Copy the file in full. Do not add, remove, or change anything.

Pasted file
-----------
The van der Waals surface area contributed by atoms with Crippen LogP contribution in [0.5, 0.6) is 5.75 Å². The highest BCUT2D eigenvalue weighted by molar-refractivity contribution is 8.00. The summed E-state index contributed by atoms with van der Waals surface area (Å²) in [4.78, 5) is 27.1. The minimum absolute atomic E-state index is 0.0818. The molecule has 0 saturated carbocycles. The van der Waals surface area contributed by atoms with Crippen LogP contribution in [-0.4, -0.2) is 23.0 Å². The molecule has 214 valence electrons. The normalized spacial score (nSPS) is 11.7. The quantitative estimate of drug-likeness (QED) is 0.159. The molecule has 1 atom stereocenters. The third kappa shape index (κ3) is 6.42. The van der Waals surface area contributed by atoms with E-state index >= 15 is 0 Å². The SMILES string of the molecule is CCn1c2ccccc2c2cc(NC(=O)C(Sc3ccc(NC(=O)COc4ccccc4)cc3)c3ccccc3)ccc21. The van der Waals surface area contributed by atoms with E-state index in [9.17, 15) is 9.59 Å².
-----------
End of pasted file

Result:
The van der Waals surface area contributed by atoms with Crippen LogP contribution in [0.5, 0.6) is 5.75 Å². The highest BCUT2D eigenvalue weighted by molar-refractivity contribution is 8.00. The summed E-state index contributed by atoms with van der Waals surface area (Å²) in [4.78, 5) is 27.1. The minimum absolute atomic E-state index is 0.0818. The molecule has 0 saturated carbocycles. The van der Waals surface area contributed by atoms with Crippen LogP contribution in [-0.4, -0.2) is 23.0 Å². The molecule has 214 valence electrons. The normalized spacial score (nSPS) is 11.7. The quantitative estimate of drug-likeness (QED) is 0.159. The molecule has 1 atom stereocenters. The third kappa shape index (κ3) is 6.42. The van der Waals surface area contributed by atoms with E-state index >= 15 is 0 Å². The SMILES string of the molecule is CCn1c2ccccc2c2cc(NC(=O)C(Sc3ccc(NC(=O)COc4ccccc4)cc3)c3ccccc3)ccc21. The van der Waals surface area contributed by atoms with E-state index in [9.17, 15) is 9.59 Å².